Please allow me this minor bit of self-indulgence.
As a ghetto nerd, I am obligated to respond to any news item which purports to connect President Barack Obama with an iconic comic book character. Moreover, a while back I offered the suggestion that Michael Steele, former Chairman of the GOP, was actually the embodiment of the character known as John Henry Irons. I was quite rightly (and quickly) corrected by commentator Heavy Armor that Steele was more akin to the character known as Bizarro Superman.
The meme is back--as 1) it is so obvious and 2) because Superman lives in the collective subconscious for now and forever--and CNN has accordingly picked up the ball and run with it.
I rarely offer polls. They can be fun. So please vote.
So you tell me, readers of WARN and other travelers, is President Obama actually Clark Kent, a weak, malleable, chronic compromiser, a running critique of the whole human race?
Or is President Obama actually Kal-El, the man who we know as Superman, and he is playing a deep game, lest we be afraid of his greatness of strength and fortitude of character?
Please listen carefully to Bill a.k.a David Carradine's soliloquy on Superman. I would suggest that we can easily extend his pithy words to our sitting President.
In all, the differences between Obama, Superman, Clark Kent, and Kal-El are nuanced. They are also a great example of popular culture as politics; thus, popular culture is made into a useful lens for thinking about basic questions of presidential leadership and governance.
Obama: Clark Kent or Superman?
Washington (CNN) -- What did you do over your summer vacation?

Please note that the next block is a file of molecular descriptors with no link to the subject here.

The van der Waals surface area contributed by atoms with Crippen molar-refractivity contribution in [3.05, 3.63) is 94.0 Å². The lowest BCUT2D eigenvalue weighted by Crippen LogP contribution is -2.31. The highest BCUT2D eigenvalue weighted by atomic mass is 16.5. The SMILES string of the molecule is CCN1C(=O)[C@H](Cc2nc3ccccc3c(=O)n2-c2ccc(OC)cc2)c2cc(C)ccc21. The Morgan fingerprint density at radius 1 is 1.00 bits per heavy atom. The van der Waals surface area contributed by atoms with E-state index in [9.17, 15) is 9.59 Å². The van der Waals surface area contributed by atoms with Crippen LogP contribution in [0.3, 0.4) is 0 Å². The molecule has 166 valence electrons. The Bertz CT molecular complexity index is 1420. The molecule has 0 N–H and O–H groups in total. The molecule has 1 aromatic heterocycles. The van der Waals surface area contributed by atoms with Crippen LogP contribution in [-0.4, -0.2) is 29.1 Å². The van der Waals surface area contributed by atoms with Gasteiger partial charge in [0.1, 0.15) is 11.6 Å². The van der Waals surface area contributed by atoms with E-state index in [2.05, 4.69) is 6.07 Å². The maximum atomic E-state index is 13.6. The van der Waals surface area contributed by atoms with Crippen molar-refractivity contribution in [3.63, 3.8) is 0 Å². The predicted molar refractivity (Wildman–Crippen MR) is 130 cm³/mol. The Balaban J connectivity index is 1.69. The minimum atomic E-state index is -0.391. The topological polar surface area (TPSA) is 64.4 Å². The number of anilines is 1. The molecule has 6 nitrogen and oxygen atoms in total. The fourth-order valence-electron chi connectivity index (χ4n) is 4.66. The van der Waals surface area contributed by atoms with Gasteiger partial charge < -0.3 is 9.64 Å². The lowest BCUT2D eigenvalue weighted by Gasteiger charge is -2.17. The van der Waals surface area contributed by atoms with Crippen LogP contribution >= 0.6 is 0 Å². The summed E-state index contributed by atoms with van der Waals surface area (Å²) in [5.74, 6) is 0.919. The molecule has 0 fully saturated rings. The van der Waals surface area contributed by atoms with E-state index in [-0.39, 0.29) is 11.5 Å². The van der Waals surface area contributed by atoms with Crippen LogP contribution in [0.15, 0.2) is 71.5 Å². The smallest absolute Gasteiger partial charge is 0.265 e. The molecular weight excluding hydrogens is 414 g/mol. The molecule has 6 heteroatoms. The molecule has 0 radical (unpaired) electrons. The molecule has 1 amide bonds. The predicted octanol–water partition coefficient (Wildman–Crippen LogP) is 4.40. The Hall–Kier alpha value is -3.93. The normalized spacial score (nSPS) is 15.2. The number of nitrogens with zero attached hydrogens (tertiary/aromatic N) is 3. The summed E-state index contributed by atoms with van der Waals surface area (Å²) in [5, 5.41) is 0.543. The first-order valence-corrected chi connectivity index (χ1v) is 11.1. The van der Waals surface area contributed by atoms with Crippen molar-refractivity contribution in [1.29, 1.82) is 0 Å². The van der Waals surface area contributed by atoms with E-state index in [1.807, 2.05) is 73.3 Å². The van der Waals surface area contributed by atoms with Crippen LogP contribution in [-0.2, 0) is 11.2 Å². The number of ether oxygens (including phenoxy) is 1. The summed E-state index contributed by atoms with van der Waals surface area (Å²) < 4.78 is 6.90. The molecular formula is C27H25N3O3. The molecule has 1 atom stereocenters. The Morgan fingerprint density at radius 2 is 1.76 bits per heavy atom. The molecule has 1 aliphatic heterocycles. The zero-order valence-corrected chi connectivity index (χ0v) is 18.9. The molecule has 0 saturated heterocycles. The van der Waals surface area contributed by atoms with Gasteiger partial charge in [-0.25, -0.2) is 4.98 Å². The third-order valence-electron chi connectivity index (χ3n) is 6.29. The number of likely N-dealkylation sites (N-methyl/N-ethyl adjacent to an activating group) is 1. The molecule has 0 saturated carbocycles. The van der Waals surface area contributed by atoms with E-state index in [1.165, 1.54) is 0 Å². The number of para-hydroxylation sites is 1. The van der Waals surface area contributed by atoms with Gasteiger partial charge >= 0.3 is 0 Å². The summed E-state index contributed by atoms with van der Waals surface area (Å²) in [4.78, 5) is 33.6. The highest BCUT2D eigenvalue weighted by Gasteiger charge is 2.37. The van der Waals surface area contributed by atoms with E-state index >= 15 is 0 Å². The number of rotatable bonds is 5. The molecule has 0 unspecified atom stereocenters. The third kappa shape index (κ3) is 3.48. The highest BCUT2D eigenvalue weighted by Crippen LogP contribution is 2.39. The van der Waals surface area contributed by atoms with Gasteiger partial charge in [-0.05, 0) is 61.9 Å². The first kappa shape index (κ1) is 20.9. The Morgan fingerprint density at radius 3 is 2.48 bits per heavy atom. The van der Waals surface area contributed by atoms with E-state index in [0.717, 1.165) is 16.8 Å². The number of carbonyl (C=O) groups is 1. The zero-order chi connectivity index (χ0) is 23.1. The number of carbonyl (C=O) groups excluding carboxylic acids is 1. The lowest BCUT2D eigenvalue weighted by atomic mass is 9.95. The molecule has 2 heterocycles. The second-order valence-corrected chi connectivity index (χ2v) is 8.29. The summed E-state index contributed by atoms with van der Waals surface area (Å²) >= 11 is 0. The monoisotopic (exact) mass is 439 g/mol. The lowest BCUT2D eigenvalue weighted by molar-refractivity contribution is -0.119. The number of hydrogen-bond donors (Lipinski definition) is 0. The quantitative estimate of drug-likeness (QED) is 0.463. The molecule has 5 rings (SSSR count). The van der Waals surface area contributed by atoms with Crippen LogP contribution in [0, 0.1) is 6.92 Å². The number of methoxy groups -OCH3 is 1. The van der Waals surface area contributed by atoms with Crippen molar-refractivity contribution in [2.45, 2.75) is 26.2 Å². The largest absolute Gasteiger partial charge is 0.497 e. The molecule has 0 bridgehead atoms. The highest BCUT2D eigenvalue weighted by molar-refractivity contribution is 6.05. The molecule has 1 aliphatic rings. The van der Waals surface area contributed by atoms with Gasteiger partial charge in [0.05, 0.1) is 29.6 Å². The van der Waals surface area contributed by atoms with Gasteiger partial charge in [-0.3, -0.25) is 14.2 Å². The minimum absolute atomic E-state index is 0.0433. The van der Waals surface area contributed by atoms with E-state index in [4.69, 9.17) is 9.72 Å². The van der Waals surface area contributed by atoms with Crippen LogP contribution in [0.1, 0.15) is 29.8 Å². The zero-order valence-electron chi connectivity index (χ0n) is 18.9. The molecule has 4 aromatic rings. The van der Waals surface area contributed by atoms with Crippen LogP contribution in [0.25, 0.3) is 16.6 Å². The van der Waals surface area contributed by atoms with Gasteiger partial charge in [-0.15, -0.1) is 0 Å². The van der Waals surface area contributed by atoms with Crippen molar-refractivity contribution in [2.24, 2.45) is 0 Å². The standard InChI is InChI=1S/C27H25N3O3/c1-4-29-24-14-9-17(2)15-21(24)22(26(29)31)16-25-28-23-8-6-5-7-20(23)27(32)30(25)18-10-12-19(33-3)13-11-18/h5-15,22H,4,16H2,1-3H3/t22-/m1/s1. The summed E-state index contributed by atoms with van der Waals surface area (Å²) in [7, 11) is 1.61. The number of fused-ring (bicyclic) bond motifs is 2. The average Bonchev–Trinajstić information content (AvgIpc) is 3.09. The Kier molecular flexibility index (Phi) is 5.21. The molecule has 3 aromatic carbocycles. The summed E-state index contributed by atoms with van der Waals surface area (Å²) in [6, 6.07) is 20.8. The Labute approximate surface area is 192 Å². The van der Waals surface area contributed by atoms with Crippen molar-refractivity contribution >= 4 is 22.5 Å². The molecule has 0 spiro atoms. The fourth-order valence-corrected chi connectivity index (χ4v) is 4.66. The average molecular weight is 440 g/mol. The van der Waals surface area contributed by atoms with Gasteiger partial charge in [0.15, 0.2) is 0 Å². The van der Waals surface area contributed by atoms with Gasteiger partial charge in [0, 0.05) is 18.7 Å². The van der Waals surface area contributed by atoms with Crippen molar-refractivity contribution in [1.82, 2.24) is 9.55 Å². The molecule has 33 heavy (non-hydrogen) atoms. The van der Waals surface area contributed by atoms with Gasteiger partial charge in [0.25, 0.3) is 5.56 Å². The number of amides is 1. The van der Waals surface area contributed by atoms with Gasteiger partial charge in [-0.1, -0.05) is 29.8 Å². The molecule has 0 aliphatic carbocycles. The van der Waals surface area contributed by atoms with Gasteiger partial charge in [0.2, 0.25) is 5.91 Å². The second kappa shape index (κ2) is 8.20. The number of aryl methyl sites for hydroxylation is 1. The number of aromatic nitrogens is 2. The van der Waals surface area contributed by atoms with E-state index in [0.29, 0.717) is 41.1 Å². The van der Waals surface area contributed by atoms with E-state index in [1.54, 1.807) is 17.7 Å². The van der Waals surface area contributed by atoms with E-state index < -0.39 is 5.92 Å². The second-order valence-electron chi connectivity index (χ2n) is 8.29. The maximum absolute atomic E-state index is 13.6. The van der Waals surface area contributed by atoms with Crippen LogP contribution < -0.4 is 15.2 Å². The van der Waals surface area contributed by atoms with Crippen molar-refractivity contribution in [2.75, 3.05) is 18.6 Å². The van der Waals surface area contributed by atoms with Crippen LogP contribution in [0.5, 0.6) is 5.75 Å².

If you're President Obama, you've had a bit of a transformation. That is, from the mild-mannered Clark Kent into, well, Superman.
Or something like that.
When we last left this story, President Obama was trying to be the measured adult in the room, compromising over the debt ceiling to get a deal. In the end, it wasn't the "grand bargain" that Obama wanted. Liberals argued that it was awful, too -- chastising the president for negotiating with himself. And Republicans complained that they needed more spending cuts. And, oh, by the way, they still wanted to repeal health care reform.
In other words, an unsatisfactory experience for all.
So when Obama came back to D.C. this fall, the feeling inside the White House was that something had to change. The bad news: Mr. Adult (aka Mr. Compromise) had sunk to new lows in the ratings. The good news: Congress had sunk even lower. Way lower. Then House Speaker John Boehner gave a speech outlining his demands for the deficit reduction "supercommittee."
Top of the list: no new taxes.
Shocking, I know.
That about did it. The White House figured it had no partner for peace. The man who had almost signed on to the grand bargain -- with some tax increases and entitlement cuts -- wasn't about to come back to the table anytime soon.
The next step: play the game.
The president outlined his demand for the debt reduction supercommittee: no spending cuts for the middle class without commensurate tax increases on the wealthy. No proposals for long-term entitlement reform. But there was a catchy bumper sticker: the Buffett Rule. Billionaires should not pay a lower tax rate than the rest of us.
It's not intellectually satisfying. Nor does it improve the chances for a deal out of the supercommittee that can get anywhere in Congress. It's politics, plain and simple.
In fact, the strategy does one big thing: It reunites the president with the base of the Democratic Party, which finally had something to cheer. When Barack Obama came out swinging this week, threatening to veto any deficit reduction measure without a balance of new taxes and spending cuts, there was joy among liberals. Obama had finally come home.
For the rest of us, well, it was a dismal peek at reality. Who can really fault the White House for playing politics with Republicans who have refused to cut the big deals? After all, the GOP presidential candidates, by and large, are still complaining that Congress agreed to raise the debt ceiling. After Boehner lay down his laws, Obama had to do the same. He could no longer negotiate with himself.
So he joined the game. Maybe it's the opening salvo, and maybe something will come of this kabuki. But there is a final calculation here: if nothing comes out of the supercommittee, the president would be less damaged than the Congress.
As for the rest of us, we're still Waiting for Superman. The real one.